For some time now, public relations professionals have been worrying about “the bashtag problem.” Corporations may spend years cultivating positive conversations about their products over social media by developing and promoting a hashtag, only to see “their” hashtag fall into bashtag status when negative social media posts about that organization swamp the positive posts the organization seeks. Upset that public criticism may “ruin their brand,” some corporations have developed intimidation strategies to shut up and shut down isolated critics. But when large numbers of people join in the bashtagging, there’s no easy way to stop the dissent.
Through the fall of 2013, cybersecurity corporation RSA enjoyed positive references on its #RSAC hashtag on Twitter that it had developed to advertise its annual professional conference. In late December, however, it emerged that RSA’s data encryption products had a “back door” built into them that allowed the National Security Agency (NSA) to break users’ encryption and (possibly without a warrant) snoop on private communications. On December 23, RSA issued a “non-denial” that seemed to implicitly acknowledge the arrangement. On that day, the positive flavor of the #RSAC hashtag changed.
After collecting the Twitter posts (or “tweets”) of the #RSAC hashtag using the Tweet Archivist Desktop, I’ve looked at the content of each one, determining whether its attitude toward RSA or the RSA Conference (RSAC) was positive, negative or neutral. The following graph tracks the volume of positivity, negativity and neutrality in the #RSAC hashtag from December 21 2013 through January 14 2014 (today):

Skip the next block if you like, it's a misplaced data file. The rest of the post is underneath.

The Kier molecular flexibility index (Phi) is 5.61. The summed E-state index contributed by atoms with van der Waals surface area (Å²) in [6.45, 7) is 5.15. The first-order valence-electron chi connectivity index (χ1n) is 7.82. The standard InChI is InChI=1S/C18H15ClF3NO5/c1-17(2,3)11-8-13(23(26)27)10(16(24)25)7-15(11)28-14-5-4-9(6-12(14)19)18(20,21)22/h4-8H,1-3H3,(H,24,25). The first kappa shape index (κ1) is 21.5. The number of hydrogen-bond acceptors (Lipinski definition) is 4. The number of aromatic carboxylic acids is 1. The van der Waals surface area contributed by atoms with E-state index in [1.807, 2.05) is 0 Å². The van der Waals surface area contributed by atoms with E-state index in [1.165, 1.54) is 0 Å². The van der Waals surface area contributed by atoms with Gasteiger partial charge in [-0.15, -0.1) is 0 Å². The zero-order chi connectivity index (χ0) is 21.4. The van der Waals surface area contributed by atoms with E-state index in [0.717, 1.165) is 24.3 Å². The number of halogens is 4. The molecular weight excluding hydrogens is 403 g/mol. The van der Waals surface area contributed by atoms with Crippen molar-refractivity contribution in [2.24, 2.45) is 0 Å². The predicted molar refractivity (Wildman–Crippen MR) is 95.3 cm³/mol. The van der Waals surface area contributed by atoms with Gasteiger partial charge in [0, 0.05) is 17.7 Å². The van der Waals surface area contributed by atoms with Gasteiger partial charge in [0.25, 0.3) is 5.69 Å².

After an initial burst in which some prominent conference speakers canceled their participation in protest, it appeared that negative tweets regarding the RSA Conference might abate over the end-of-year holidays, and RSA began to use the channel to promote its conference again. Then, on January 7, RSA let out a teaser of a Tweet about the identity of its keynote speaker:
That speaker is Stephen Colbert. With a celebrity drawn into the story, public attention returned, generating a new peak of critical #RSAC tweets that seems to be continuing. Some of those tweets are original, but the bulk of them constitute just a few messages, tweeted and retweeted over and over again over the #RSAC hashtag channel. Anti-surveillance social movement organization Fight For the Future has deployed a special web page…
… on which it asks its followers to share this message on Twitter: "Surveillance is no joke! Tell @StephenAtHome to cancel his keynote at this NSA tainted conference. http://cms.fightforthefuture.org/colbert/ #RSAC"
15.4% of all Tweets on the #RSAC hashtag from December 21 2013 to January 14 2014 are this one Tweet, posted over and over. Another Fight for the Future mass tweet, "Does Stephen Colbert secretly love the NSA? There's only one way to find out: http://t.co/SAVDMFup2I #RSAC," accounts for another 2.1% of #RSAC Tweets during the period.
Fight for the Future is part of a coalition of anti-surveillance groups who have announced a national day of protest on February 11. It’s called “The Day We Fight Back.” Where will the fight be? On the streets? Will there be a march? A picket? A rally in some square?
Apparently not. According to press materials, all activities will be taking place on the internet, where followers will be encouraged to share graphics on their blogs, to change their profile photos on Facebook, and to chant pre-written slogans over Twitter.
In American social movements, web banners are replacing cloth banners. Marches are giving way to orchestrated internet bashtagging. Yesterday’s gone, yesterday’s gone.